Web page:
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Survey: Despite Economic Woes, Nearly 90 Percent of Regional Businesses Expect Employment Levels to Increase or Remain the Same in 2010
Health care costs No. 1 concern, according to Marvin and Company/University at Albany School of Business 24th Annual Business Climate Survey
Most Capital Region firms expect employment levels to either increase or remain the same in 2010 according to the 24th annual business survey.
ALBANY, N.Y. (February 23, 2010) -- Although two out of three Capital Region businesses characterize the area economy as being stagnant or recessionary, 89.7 percent expect to either increase or keep the same the number of workers in the coming year, according to the 24th Annual Business Climate Survey.
The survey, compiled by Marvin and Company and the University at Albany School of Business, shows 45.7 percent of firms expect business will increase for 2010, a nearly 16 percent increase from 2009 figures. Overall, only 12.6 percent expect a decrease in business, while 87.4 percent of companies expect to increase or maintain business levels. In 2009, 27 percent expected to see a decline, while in 2008, only 8 percent of Capital Region companies expected a decline in business.
The outlook for future growth is significantly reduced from previous years, although up slightly from 2009 results. Only 34.8 percent of businesses expect the Capital Region economy to prosper, a 5 percent increase from a year ago, while 44.9 percent expect it will experience little or no growth and 20.3 percent expect the economy to struggle.
For the 14th time in 15 years, health care costs are the most important issue for area firms. In 2009, the national economy was cited as the No. 1 issue of importance for businesses, whereas health care costs topped the list of employer concerns in each of the previous 13 surveys. Similarly, while 73.6 percent of firms cited the stock market decline as having a negative impact on business in 2009, only 44.2 percent of firms have indicated market changes from a year ago as having either a significant or moderate impact.
From left, UAlbany President George M. Philip, School of Business Dean Donald Siegel, Marvin & Co. Director Kevin McCoy. (Photo Mark Schmidt)
"Capital Region businesses are clearly still feeling the effects of the economic downturn from 2008, while recovery efforts have been slow to realize there are many positives in the results," said Kevin J. McCoy, CPA and director, Marvin and Company. "Employment indicators are better from a year ago, and more businesses see the economy as recovering or stagnant as opposed to recessionary."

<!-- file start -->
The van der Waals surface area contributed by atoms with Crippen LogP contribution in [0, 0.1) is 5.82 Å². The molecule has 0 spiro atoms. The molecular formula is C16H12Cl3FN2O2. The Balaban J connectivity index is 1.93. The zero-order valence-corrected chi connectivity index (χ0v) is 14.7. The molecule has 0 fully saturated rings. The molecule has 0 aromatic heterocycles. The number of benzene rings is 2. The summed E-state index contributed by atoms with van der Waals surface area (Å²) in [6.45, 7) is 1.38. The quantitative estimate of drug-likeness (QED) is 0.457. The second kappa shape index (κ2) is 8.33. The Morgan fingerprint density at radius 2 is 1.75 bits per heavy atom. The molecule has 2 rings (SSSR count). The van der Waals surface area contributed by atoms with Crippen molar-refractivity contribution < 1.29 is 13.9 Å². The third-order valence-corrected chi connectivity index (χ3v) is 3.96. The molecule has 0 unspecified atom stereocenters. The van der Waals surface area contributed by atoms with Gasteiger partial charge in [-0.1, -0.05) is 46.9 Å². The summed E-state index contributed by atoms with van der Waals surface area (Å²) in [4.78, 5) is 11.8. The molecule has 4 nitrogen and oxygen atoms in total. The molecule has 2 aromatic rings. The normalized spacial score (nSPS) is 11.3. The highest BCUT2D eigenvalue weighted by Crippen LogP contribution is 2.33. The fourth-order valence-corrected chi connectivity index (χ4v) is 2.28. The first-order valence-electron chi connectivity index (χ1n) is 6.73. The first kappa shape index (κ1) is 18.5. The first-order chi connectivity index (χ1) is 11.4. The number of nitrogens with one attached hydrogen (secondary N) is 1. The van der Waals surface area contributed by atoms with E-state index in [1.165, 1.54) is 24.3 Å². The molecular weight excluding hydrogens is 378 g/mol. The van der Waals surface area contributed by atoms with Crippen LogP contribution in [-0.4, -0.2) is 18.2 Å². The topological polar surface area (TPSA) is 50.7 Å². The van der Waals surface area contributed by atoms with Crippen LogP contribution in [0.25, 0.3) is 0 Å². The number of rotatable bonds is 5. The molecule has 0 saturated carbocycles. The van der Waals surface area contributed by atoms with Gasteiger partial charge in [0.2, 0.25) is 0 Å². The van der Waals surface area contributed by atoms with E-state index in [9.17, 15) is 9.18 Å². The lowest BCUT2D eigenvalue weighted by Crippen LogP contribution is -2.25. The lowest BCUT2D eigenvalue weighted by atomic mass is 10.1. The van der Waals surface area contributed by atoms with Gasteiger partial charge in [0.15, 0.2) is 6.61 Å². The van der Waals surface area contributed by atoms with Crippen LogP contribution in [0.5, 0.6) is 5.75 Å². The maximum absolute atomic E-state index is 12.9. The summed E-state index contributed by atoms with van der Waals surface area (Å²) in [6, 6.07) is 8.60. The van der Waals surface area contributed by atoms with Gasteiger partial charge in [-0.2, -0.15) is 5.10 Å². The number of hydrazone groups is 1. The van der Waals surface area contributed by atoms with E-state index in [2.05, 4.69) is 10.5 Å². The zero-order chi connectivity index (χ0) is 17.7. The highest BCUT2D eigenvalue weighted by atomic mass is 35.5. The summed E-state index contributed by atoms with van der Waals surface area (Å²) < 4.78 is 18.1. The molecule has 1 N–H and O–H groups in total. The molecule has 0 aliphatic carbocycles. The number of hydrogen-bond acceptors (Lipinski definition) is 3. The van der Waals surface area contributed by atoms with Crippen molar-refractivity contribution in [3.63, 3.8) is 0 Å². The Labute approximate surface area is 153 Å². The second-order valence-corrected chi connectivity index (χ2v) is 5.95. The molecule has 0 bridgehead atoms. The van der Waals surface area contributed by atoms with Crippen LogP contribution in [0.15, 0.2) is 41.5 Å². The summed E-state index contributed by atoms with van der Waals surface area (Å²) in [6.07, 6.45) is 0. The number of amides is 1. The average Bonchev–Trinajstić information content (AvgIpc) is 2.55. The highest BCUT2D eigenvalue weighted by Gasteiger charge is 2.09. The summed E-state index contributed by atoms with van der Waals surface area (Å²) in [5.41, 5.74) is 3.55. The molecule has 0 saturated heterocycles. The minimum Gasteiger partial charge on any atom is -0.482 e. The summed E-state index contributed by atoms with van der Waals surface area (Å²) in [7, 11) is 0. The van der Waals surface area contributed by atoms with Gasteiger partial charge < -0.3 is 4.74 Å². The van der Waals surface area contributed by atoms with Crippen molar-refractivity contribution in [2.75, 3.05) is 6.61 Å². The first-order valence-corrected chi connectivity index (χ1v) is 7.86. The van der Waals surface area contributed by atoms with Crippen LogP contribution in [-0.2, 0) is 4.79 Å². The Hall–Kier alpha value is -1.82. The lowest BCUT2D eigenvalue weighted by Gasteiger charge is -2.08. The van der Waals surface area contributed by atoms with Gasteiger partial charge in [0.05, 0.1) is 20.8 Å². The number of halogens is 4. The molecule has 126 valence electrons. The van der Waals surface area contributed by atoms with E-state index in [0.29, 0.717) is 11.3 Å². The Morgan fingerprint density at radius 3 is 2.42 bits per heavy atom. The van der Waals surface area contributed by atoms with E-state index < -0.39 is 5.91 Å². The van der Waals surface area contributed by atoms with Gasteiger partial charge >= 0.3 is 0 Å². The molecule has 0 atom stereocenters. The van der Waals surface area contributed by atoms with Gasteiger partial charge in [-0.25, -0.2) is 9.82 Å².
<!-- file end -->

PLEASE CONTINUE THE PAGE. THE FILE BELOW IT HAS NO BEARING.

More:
Regional firms are also still waiting for the boost from technology-based businesses moving to the Capital Region. Only 22.4 percent of businesses cite the technology sector as having a significant or moderate impact, a slight increase from 2009. However, more than two thirds of respondents see at least a "little" impact from technology, while 32.2 percent cite "no impact at all."
"The Capital Region appears to be poised for recovery," said Donald Siegel, dean of the University at Albany School of Business. "Our bright employment outlook is likely to improve, as companies such as Global Foundries and M. W. Zander expand in the region. This will stimulate more opportunities for local entrepreneurs. Our results also strongly suggest that the business climate in the Capital Region is much better than in other parts of the state and country."
Now in its 24th year, the survey was developed to respond to the chambers and prospective clients seeking to assess the regional business marketplace and how it will affect their contracting, expanding and hiring. In order to offer the best barometer, Marvin and Company and the UAlbany School of Business compile a business climate survey in conjunction with the local chambers of commerce to discern what concerns and projections area businesses have for the year ahead. With an approximately 10 percent return rate, the survey offers valuable insights that can be used by Marvin and Company, the chambers, economic developers, government leaders and businesses.
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